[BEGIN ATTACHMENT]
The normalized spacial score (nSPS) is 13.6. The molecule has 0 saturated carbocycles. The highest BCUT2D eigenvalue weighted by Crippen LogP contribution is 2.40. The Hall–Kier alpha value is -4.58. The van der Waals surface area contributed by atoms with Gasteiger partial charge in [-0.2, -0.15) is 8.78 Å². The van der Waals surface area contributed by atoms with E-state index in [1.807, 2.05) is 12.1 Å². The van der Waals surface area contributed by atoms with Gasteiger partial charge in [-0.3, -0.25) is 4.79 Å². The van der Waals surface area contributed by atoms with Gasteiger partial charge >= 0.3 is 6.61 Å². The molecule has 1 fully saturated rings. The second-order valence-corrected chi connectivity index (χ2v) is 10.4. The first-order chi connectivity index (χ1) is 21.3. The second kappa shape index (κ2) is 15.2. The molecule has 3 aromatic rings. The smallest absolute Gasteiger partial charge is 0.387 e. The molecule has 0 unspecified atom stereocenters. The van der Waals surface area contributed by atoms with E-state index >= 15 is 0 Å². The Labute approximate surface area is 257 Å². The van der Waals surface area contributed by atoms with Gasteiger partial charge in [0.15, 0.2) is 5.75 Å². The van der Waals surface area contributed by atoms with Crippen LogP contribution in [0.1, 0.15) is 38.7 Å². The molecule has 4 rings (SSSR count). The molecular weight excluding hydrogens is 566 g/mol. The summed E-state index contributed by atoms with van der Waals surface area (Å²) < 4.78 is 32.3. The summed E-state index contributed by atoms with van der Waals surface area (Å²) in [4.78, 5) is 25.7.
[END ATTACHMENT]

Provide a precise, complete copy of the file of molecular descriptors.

The normalized spacial score (nSPS) is 13.6. The molecule has 0 saturated carbocycles. The highest BCUT2D eigenvalue weighted by Crippen LogP contribution is 2.40. The Hall–Kier alpha value is -4.58. The van der Waals surface area contributed by atoms with Gasteiger partial charge in [-0.2, -0.15) is 8.78 Å². The van der Waals surface area contributed by atoms with E-state index in [1.807, 2.05) is 12.1 Å². The van der Waals surface area contributed by atoms with Gasteiger partial charge in [-0.3, -0.25) is 4.79 Å². The van der Waals surface area contributed by atoms with Gasteiger partial charge >= 0.3 is 6.61 Å². The molecule has 1 fully saturated rings. The second-order valence-corrected chi connectivity index (χ2v) is 10.4. The first-order chi connectivity index (χ1) is 21.3. The second kappa shape index (κ2) is 15.2. The molecule has 3 aromatic rings. The smallest absolute Gasteiger partial charge is 0.387 e. The molecule has 0 unspecified atom stereocenters. The van der Waals surface area contributed by atoms with E-state index >= 15 is 0 Å². The Labute approximate surface area is 257 Å². The van der Waals surface area contributed by atoms with Gasteiger partial charge in [0.15, 0.2) is 5.75 Å². The van der Waals surface area contributed by atoms with Crippen LogP contribution in [0.1, 0.15) is 38.7 Å². The molecule has 4 rings (SSSR count). The molecular weight excluding hydrogens is 566 g/mol. The summed E-state index contributed by atoms with van der Waals surface area (Å²) < 4.78 is 32.3. The summed E-state index contributed by atoms with van der Waals surface area (Å²) in [4.78, 5) is 25.7.